Sandia analysis of tradeoffs across light-duty vehicle fleet power trains, fuels, and energy sources appears in the journal Energy Policy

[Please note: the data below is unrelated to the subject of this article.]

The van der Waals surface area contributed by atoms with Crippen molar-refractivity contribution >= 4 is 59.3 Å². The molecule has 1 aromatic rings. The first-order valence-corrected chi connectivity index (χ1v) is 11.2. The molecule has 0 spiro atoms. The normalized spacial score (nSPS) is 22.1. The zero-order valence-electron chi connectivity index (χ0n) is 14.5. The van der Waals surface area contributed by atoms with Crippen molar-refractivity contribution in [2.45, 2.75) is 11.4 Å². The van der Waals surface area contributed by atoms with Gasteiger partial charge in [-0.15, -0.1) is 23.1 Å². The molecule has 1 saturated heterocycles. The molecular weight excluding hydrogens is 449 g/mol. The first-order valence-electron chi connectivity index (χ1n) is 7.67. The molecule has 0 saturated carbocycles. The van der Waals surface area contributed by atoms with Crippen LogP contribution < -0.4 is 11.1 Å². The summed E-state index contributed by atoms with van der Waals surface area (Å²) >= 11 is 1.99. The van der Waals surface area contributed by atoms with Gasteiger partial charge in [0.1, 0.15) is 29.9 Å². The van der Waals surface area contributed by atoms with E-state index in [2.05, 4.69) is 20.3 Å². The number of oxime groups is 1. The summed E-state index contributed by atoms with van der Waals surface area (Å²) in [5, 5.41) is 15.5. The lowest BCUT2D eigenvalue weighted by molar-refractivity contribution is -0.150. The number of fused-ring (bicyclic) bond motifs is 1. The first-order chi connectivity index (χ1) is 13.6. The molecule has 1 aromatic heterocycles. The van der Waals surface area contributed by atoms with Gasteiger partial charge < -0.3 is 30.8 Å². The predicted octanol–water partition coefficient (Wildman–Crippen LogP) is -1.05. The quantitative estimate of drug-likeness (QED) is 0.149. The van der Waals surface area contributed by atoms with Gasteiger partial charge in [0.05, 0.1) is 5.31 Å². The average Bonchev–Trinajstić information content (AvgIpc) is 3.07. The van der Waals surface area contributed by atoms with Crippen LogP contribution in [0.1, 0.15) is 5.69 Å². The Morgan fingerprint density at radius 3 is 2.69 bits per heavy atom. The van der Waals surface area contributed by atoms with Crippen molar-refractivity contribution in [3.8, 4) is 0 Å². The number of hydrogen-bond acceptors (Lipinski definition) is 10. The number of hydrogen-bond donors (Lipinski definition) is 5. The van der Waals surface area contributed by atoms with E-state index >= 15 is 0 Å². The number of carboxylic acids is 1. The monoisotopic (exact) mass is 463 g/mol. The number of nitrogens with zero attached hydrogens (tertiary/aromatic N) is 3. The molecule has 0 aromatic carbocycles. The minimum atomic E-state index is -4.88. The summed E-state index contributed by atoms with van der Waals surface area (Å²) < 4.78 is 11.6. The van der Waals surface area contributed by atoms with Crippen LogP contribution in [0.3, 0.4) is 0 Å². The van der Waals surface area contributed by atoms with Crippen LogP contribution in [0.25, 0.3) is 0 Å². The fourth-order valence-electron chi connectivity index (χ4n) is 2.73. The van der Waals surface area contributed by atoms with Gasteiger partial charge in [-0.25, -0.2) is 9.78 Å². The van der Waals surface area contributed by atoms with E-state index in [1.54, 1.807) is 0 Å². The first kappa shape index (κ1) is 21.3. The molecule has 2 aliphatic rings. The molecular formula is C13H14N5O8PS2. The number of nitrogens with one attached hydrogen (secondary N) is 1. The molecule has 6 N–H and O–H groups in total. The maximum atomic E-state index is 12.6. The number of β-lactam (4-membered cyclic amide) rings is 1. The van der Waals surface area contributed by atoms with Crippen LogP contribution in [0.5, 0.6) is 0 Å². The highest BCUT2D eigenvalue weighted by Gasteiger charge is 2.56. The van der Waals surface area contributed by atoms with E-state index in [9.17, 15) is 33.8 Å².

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Sandia researchers conducted a parametric analysis to examine the supply demand interactions between the US light-duty vehicle (LDV) fleet, its fuels, and the corresponding primary energy sources through 2050. The analysis emphasizes competition between conventional internal combustion engine (ICE) vehicles, including hybrids, and electric vehicles (EVs), represented by both plug-in hybrid and battery electric vehicles. The study found that EV market penetration could double with policies to extend consumers’ effective payback period to 7 years. However, EVs have limited ability to reduce LDV greenhouse gas (GHG) emissions with the current energy source mix. Alone, EVs cannot drive compliance with the most aggressive GHG emission reduction targets, even if the electricity grid shifts towards natural gas-powered sources. Since ICEs will dominate the LDV fleet for up to 40 years, conventional vehicle efficiency improvements have the greatest potential for reductions in LDV GHG emissions and petroleum consumption over this time.  This conclusion seems robust even if global oil prices rise to two to three times current projections.

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